Mike Pence's Israel Speech Disrupted by Brawl After Arab Lawmaker Protest

U.S. Vice President Mike Pence (left) and Israeli Prime Minister Benjamin Netanyahu (right) at Netanyahu's office in Jerusalem on January 22. Lior Mizrahi/Getty

Vice President Mike Pence's speech to Israeli parliament was disrupted Monday after Arab lawmakers held up placards and got in a brawl with security staff in protesting the U.S.'s recognition of Jerusalem as Israel's capital.

Lawmakers from the Arab Joint List, Israel's third-biggest party, were forcibly ejected from the speech that they had earlier promised to boycott.

Ahmad Tibi, member of the Joint List and Israel's most popular Arab politician, told Newsweek before the address that he would remain inside the Knesset building. As to where inside the building he would be, he said, "You will see," forewarning the placard protest. Newsweek has reached out to Tibi for further comment.

Footage showed Israeli security officers ripping the placards from the lawmakers' hands before engaging in a tussle to get them out of the hall.

Arab party @KnessetIL members raise signs as @VP begins speaking and are removed from the hall. @VP :”this is a vibrant democracy “. pic.twitter.com/3d79A26l5x

— Avital Leibovich (@AvitalLeibovich) January 22, 2018

In his speech, Pence said America stood with Israel and that Trump had made history by moving the embassy, which would be moved before the end of 2019.

"Our president made his decision in the best interest of the United States," he said. "We believe his decision is in the best interest of peace."

Of the decision to recognize Jerusalem as the capital of Israel, he said, "The United States has chosen fact over fiction."

Pence added that Trump said that if both sides agreed, then the U.S. would "support a two-state solution."

Pence also called on Palestinians to return to negotiations despite their anger over Trump's decision. Palestinian politicians said the U.S. could no longer be an honest broker in talks with Israelis.

Pence had earlier expressed his honor at being in "Israel's capital," in a move that continued Washington's break with decades of policy toward the conflict.

Netanyahu also addressed the special parliamentary session to honor Pence, introducing him to lawmakers and calling Trump's decision one of the most historic in the history of Zionism, the ideology that underpins the idea of a Jewish state.

The Israeli leader compared Trump's decision to relocate the U.S. embassy to the Balfour Declaration, the British document that pledged support for a homeland for the Jewish people.

"It's fitting that you are the first American vice president to speak at the Knesset in Jerusalem, fitting because no American vice president has had a greater commitment to Israel and its people," he said.

When the pair met earlier in the day, Pence called it the "dawn of a new era of renewed discussions to achieve a peaceful resolution to a decades-long conflict." Netanyahu said the Israeli-U.S. relationship had "never been stronger."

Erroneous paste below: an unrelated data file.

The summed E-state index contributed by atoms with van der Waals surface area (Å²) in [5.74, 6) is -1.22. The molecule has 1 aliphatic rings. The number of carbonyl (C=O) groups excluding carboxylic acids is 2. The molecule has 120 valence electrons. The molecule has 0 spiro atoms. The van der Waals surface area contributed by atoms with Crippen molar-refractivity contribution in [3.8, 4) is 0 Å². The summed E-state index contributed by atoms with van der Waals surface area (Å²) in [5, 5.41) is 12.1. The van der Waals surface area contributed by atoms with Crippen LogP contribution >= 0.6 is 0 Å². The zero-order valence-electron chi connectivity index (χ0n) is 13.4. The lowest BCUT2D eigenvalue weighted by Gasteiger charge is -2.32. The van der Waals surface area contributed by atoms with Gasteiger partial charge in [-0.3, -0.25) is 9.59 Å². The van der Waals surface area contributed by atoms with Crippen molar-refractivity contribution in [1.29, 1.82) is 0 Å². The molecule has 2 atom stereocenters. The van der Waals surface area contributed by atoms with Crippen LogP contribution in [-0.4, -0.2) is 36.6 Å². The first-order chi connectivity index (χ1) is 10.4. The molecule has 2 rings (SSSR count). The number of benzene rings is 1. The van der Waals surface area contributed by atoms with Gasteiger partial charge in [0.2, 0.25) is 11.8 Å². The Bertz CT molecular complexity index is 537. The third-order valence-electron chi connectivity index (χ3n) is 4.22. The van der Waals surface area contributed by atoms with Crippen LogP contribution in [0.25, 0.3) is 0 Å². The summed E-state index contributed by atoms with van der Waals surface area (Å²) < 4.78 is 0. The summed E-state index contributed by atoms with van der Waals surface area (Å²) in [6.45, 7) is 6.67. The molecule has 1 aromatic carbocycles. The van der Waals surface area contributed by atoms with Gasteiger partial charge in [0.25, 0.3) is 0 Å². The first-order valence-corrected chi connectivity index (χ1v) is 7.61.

The vice president was joined at the morning ceremony by White House Mideast envoy Jason Greenblatt, U.S. Ambassador David Friedman, who has ties to the West Bank settler movement, and the Israeli ambassador to Washington, Ron Dermer. They watched Pence's speech later in the afternoon from the Knesset's VIP balcony.

The U.S. embassy in Tel Aviv personally invited leaders of the West Bank settler movement to attend the speech. The majority of the international community considers the Jewish outposts in East Jerusalem and the West Bank, where hundreds of thousands now live, to be illegal under international law.

Pence has been received warmly by Israel's right-wing government, which has been emboldened by the Trump administration's moves in favor of its aims to obtain recognition of Jerusalem as Israel's capital. Much of the international community considers Jerusalem to be contested and its status to be negotiated directly between Israelis and Palestinians.

Palestinians declined to meet with Pence on the trip. Instead, Mahmoud Abbas met with foreign ministers of the European Union on Monday, with the potential recognition of a Palestinian state at the top of their agenda. Abbas was expected to tell the bloc to take the step in reaction to Trump's Jerusalem decision.

Trump's second-in-command had canceled a visit to the region in December 2017, citing the passing of tax reform, but observers pointed out that Muslim and Christian leaders in Egypt and Israel refused to meet Pence.

Read more: Violence in Israel, the West Bank tripled after Trump's Jerusalem embassy move

Israel captured East Jerusalem, which the Palestinians seek as the capital of any future state, in the War of 1967. The city is home to some of the holiest shrines in Islam and Judaism.

They include the Haram al-Sharif, or Noble Sanctuary, which Muslims consider to be the third-holiest in Islam, behind Mecca and Medina.

It is also known as the Temple Mount to Jews, the holiest place in Judaism and the site of two biblical Temples. Jews cannot pray at the site as it is still controlled by a Palestinian-Jordanian waqf, or Islamic trust.

Pence spoke to the Israeli parliament but not to all the country's lawmakers. Arab politicians boycotted his address, citing the Trump administration's decision to effectively recognize Jerusalem as Israel's capital.

"Pence pressed for the U.S. embassy to be moved to Jerusalem and indicated that discussions on it are off the table," Tibi told Newsweek before the address. "This administration is part of the problem and not part of the solution."